This might be solving the user's immediate issue (if he has time/inclination to rip the disk ahead of time, and assuming that the battery isn't dying even when the DVD is not in use), but it also neatly avoids the need to address the actual problem (crap battery life).
Well, unless the replier is going to quickly solve the underlying problem, the only useful response is the one given. The replier didn't give what was asked, but gave what was needed.
But who learned from that? Only that individual advertiser. Even if each advertiser never makes money, as long as there is another sucker in line, there will be no end to spam.
You're assuming here that if *some* people will still send spam that the problem will be the same. Sure, some people will advertise through email. However, you're now limited to people willing to pay quite large sums for modest exposure.
I'm most concerned about people who have a legitimate reason to send out lots of emails. Anyone running a newsletter for example. You'd need a way of allowing people to send emails without it costing them.
energy output, it's ten times the energy density (e.g. watt hours per pound), and that means you can have a device powered by a battery that's of similar capacity to current designs but ten times smaller.
10 times *lighter*.
Ultimately it boils down to the fact that Wikipedia is not a primary source
How about Scholarpedia?
What of the thousands of online copies of peer-reviewed papers?
So let's try a different exercise: look up a bunch of Wikipedia articles on various subjects and follow the references. How many of those references are available online? How many of those references would require a visit to the library (or, for those who can afford it, a book purchase)?
Why only wikipedia?
A second challenge, try to find academic papers in a library. How many could you not find there?
I have a better test: try to make it through college without attending classes and without consulting a single offline reference. Unless you already know the material, chances are you'll not progress anywhere near as quickly as those students who rely on non-internet resources.
If you are doing the test properly and mean "*only* non-internet resources" at the end, then I'm certain I'd win. My course was AI, most lecture notes were available online and failing that I could very quickly have the most important papers on the topic on my screen. I haven't taken a single (on topic) book out of the library during my course, have never felt the need to as I could get up-to-date information almost instantly. Those not using the internet would have had an extremely difficult time.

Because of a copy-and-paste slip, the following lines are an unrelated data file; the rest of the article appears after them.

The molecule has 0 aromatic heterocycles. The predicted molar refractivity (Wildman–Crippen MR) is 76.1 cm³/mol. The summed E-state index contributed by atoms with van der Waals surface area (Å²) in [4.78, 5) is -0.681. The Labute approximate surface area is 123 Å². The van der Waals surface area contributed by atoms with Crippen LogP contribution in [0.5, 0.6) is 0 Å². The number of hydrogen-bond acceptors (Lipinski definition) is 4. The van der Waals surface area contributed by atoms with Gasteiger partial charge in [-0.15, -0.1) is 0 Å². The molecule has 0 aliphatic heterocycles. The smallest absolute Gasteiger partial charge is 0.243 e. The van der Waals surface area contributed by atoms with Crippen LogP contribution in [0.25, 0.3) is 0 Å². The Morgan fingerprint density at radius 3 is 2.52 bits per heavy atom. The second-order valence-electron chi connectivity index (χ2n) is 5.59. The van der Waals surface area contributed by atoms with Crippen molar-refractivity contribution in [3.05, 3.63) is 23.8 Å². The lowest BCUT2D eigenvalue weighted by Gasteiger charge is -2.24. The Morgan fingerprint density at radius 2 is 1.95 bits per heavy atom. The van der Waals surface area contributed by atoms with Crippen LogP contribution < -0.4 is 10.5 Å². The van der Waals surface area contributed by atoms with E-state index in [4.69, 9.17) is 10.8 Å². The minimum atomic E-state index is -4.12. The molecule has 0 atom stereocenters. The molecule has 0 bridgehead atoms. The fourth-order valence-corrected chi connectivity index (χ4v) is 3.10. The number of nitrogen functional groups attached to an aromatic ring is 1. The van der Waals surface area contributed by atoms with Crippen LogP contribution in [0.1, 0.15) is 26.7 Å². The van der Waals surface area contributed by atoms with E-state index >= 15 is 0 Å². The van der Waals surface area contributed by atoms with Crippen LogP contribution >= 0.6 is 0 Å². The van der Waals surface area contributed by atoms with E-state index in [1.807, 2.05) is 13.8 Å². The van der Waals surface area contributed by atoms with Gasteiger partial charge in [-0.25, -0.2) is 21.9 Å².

Your test is also somewhat biased, since the idea is to compare the internet an libraries. You've compared the internet to libraries and lectures.
Is there any significant legal use for a torrent of an infringing file?
Yes, backups. I've used it before to get a copy of a film I own because the disc was scratched. I'm allowed to make a copy, does it matter where that copy comes from?
I was trying to point out that going faster than sound is only a fundamental issue for sound based tracking. Fast & small objects are *hard* to track with other methods, not impossible.
You claimed it was _completely_ useless (emphasis yours) for situations like the one they quoted. The idea that they hadn't considered that the bullets may be moving faster than sound was the one I was responding to.
It's also _completely_ useless against long-range sniper rounds, since those exceed the speed of sound quite easily.
It's only useless if they use sound, even the patent suggests using an EM wave.
FTFA: "The projectile may be detected in the detecting step by emitting an electromagnetic wave from a projectile detector and receiving the electromagnetic wave after the electromagnetic wave has been reflected back toward the projectile detector by the projectile."
Yeah, i use nedit when i need to cut and paste columns. Nothing else seems to do that.
Visual modes in vim:
v = visual mode
shift-v = line selection
ctrl-v = block selection
Go into visual mode with ctrl-v and select the column
Murphy's Law, that brash proletarian restatement of Godel's Theorem. -- Thomas Pynchon, "Gravity's Rainbow"